Lino printing is a form of fine art printmaking where traditionally, the printing plate is a piece of linoleum. Yes, lino as in linoleum, as in floor covering. More recently, there are other rubbery surfaces being used instead of linoleum. I use a block called Speedy Carve by Speedball which looks like a large pink eraser. It is easier to carve than linoleum because it is softer. It's flexible, durable, and will not crack, crumble, or break. So it has certain advantages to traditional linoleum.
Once your design is worked out, it is transferred to your block. The
design is then cut into your sheet of linoleum with a sharp knife or
gouge. The parts of the linoleum that are cut away create recesses, and
the parts of the linoleum that are uncarved are raised. These raised
surfaces are then inked with a roller, and paper or fabric is pressed
onto the block, transferring the design. This process can be hand done
or with a press.
From one carved block, a number of prints can be printed. This can be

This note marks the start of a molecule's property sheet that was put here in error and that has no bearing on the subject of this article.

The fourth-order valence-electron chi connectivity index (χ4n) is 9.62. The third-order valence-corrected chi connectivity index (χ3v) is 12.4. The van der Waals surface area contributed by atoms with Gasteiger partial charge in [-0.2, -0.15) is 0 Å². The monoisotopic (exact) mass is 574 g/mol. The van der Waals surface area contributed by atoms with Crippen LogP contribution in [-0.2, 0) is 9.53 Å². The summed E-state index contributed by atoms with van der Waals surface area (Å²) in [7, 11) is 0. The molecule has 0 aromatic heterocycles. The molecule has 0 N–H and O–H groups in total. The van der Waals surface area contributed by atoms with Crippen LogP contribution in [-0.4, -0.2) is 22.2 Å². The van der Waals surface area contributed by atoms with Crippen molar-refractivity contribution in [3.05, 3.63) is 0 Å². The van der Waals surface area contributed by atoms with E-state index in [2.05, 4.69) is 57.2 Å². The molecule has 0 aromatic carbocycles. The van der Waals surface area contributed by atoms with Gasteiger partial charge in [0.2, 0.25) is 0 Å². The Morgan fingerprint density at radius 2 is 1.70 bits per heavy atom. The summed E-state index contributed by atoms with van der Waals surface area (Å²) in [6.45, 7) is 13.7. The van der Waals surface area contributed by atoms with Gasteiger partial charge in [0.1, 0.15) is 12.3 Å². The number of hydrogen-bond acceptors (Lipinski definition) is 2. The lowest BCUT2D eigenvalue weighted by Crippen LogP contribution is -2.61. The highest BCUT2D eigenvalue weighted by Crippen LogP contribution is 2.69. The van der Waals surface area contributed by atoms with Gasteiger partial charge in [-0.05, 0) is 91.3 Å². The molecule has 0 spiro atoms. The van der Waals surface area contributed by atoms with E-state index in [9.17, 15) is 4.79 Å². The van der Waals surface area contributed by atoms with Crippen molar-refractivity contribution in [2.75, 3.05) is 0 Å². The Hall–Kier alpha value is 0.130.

any number from the first, to an unlimited amount. All the prints
printed from the same block are called an edition. The artist decides
how large the edition will be. Sometimes how large an edition will be
is determined by how well the block holds up.
When a print is signed, traditionally it is done in pencil, under the image. Limited editions are considered more valuable than open, or unlimited editions, just because there are only a limited amount of that print image. If it is a limited edition, in the left corner will be two numbers, the first number is the print number and the second number will tell you how large the edition is (e.g., "10/30" for the 10th print in an edition of 30).
Care for your print, as with all works of art on paper, should always be used. Keep your artwork out of direct sunlight and away from incandescent light, to keep your print from fading. And a moisture free environment is recommended, so that the paper does not get water damage from moisture that can collect under the glass in a frame.